Tri dropped me off at D’s house before he headed off to work, and along with some other girls, I got to spend some time with the bride before the ceremonies started. She already had her hair done up when I got there…

It looked absolutely amazing, and as I was arriving, she was putting the finishing touches on her makeup. There was a didiĀ helping out who tied her beaded sari for her. Brides areĀ traditionallyĀ supposed to wear blood red saris, but D wanted something that looked a little different, so she chose a darker, almost maroon-red color, and it looked great on her. Mostly Nepalis had come to the wedding, but a number of Americans who work in India with D had flown in from Delhi yesterday morning, so I wasn’t the only whitie šŸ™‚

After D was all dressed and ready, the guests headed downstairs just as the groom, Y, was pulling up in a car. Before he got out, the men in D’s family threw flower petals around the car.

Y got out of the car with a big smile on his face and headed over to the main stage where he sat in the groom’s chair. Then the bride came down from upstairs, and the swayambar ceremony took place. This is the formal engagement. Rings were exchanged as was mallaĀ (the green wreath around the groom’s neck)

The priest is to the left, father-in-law to the right, and Y is behind the orange sheet

After a slew of photos were taken, the bride went back upstairs, and the groom stayed near the mandap (a covered tent under which puja is done). His father-in-law came over and they started a ceremony with just the two of them and the priest. Usually people only take tikka from those who are older than they are; I don’t normally see people giving tikka to their elders, but there must an exception with weddings because during this part of the ceremony, Y adorned his father-in-law’s forehead with red powder and rice. Y had to take his shoes off and step up onto a little stool while he and his father-in-law were performing this ceremony, and that’s when the bride’s sisters stole his shoes. (americanepali talks about that here).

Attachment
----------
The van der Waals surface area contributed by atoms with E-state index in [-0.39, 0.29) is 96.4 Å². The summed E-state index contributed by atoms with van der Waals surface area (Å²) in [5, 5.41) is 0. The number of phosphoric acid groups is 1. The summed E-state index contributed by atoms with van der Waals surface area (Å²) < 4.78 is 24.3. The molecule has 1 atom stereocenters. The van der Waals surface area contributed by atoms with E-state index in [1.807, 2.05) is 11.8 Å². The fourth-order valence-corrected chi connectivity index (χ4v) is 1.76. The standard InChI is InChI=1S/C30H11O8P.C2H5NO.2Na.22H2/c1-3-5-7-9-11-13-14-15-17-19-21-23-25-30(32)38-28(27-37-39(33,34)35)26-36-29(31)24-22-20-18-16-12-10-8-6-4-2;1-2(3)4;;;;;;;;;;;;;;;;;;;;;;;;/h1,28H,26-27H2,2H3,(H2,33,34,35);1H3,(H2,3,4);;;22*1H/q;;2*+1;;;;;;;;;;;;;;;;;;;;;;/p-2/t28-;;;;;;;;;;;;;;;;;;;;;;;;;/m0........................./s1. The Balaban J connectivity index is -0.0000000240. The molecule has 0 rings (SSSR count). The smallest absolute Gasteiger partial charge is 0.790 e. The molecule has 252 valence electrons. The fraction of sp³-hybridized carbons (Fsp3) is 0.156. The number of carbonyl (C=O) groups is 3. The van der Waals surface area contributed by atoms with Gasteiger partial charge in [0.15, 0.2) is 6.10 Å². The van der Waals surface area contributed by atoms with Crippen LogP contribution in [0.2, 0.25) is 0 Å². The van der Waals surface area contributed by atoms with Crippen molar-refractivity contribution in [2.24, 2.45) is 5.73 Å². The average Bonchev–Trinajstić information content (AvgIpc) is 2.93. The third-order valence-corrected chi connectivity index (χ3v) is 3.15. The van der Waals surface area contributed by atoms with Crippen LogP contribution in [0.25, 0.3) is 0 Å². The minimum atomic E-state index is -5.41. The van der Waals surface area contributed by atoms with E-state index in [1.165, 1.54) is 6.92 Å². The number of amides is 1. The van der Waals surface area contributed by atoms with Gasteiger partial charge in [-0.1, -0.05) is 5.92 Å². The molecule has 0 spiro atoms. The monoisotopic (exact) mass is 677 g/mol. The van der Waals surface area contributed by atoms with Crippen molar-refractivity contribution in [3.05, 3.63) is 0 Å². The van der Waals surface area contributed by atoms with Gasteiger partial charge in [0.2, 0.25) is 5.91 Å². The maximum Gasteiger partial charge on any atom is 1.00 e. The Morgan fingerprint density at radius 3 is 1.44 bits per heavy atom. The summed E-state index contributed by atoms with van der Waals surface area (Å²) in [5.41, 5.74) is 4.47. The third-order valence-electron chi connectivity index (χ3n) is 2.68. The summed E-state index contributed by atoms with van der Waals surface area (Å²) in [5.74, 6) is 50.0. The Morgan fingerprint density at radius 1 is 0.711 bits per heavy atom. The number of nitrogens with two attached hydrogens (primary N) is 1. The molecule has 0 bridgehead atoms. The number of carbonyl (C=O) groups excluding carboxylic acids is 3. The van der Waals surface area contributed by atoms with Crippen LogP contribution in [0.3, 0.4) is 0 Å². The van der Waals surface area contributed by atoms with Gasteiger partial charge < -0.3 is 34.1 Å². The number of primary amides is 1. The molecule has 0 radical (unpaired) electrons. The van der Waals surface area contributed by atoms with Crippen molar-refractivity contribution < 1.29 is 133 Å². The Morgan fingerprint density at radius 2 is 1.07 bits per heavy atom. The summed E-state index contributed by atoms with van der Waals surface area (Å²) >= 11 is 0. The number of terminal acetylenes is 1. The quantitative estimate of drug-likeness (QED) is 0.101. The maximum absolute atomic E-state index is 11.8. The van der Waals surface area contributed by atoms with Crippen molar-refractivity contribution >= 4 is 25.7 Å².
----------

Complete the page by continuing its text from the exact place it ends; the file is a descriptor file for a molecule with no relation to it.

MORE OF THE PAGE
Negotiations went on for hours with the groom’s brother and friends, and the sisters even stole the groom’s brother’s shoes, but a sum of 9000 rupees (a little over a hundred dollars) was eventually settled on towards the end of the day. Seriously, kudos to the sisters. The oldest was in ninth grade and quite tough against these late twenty something guys.

The bride came back down again after some time and she and the groom started doing a whole bunch of rituals in the the mandap with the priest. Most of the guests were milling around, eating, and chatting, seemingly oblivious to the ongoing wedding. Here are some more photos from the bihaa (wedding)…

This is when the groom drew a line of sindur along a white cloth and onto D's forehead. That's me in the back holding the cloth on D's head

The car the D & Y drove off in at the end of the day

While D is Baun, Y is Newar. Although both ethncities/castes share a lot of the same Hindu practices, there are some differences. Some of the Newar influence showed up towards the end of the day. D, Y, and their parents sat on the stage around these golden bowls. D had to smell a number of things like leaves and sandalwood and then pass them onto her parents to smell. If anyone knows more about this ceremony, please comment šŸ™‚